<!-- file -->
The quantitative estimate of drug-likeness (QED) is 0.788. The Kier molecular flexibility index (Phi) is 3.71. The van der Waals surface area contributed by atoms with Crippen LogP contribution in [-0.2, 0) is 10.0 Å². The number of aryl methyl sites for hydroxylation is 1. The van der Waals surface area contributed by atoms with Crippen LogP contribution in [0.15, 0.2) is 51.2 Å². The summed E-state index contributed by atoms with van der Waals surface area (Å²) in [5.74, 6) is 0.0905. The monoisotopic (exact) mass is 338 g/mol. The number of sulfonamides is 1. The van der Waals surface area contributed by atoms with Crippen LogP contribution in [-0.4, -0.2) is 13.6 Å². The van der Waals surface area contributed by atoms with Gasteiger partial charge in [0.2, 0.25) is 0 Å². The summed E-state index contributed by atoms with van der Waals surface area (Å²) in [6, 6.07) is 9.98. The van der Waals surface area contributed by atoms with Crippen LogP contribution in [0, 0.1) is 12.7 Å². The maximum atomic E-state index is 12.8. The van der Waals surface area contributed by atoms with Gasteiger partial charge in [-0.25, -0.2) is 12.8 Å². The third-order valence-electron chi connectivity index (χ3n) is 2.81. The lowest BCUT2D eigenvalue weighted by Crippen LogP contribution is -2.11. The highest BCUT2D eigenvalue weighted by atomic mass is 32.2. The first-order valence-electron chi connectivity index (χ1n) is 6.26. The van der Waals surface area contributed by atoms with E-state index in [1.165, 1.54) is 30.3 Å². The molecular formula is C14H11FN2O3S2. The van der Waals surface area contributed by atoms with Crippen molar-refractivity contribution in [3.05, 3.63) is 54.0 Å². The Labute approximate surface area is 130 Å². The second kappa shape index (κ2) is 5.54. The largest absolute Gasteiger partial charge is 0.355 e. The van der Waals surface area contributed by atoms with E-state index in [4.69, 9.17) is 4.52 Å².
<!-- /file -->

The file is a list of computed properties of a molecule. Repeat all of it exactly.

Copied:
The quantitative estimate of drug-likeness (QED) is 0.788. The Kier molecular flexibility index (Phi) is 3.71. The van der Waals surface area contributed by atoms with Crippen LogP contribution in [-0.2, 0) is 10.0 Å². The number of aryl methyl sites for hydroxylation is 1. The van der Waals surface area contributed by atoms with Crippen LogP contribution in [0.15, 0.2) is 51.2 Å². The summed E-state index contributed by atoms with van der Waals surface area (Å²) in [5.74, 6) is 0.0905. The monoisotopic (exact) mass is 338 g/mol. The number of sulfonamides is 1. The van der Waals surface area contributed by atoms with Crippen LogP contribution in [-0.4, -0.2) is 13.6 Å². The van der Waals surface area contributed by atoms with Gasteiger partial charge in [0.2, 0.25) is 0 Å². The summed E-state index contributed by atoms with van der Waals surface area (Å²) in [6, 6.07) is 9.98. The van der Waals surface area contributed by atoms with Crippen LogP contribution in [0, 0.1) is 12.7 Å². The maximum atomic E-state index is 12.8. The van der Waals surface area contributed by atoms with Gasteiger partial charge in [-0.25, -0.2) is 12.8 Å². The third-order valence-electron chi connectivity index (χ3n) is 2.81. The lowest BCUT2D eigenvalue weighted by Crippen LogP contribution is -2.11. The highest BCUT2D eigenvalue weighted by atomic mass is 32.2. The first-order valence-electron chi connectivity index (χ1n) is 6.26. The van der Waals surface area contributed by atoms with E-state index in [1.165, 1.54) is 30.3 Å². The molecular formula is C14H11FN2O3S2. The van der Waals surface area contributed by atoms with Crippen molar-refractivity contribution in [3.05, 3.63) is 54.0 Å². The Labute approximate surface area is 130 Å². The second kappa shape index (κ2) is 5.54. The largest absolute Gasteiger partial charge is 0.355 e. The van der Waals surface area contributed by atoms with E-state index in [4.69, 9.17) is 4.52 Å².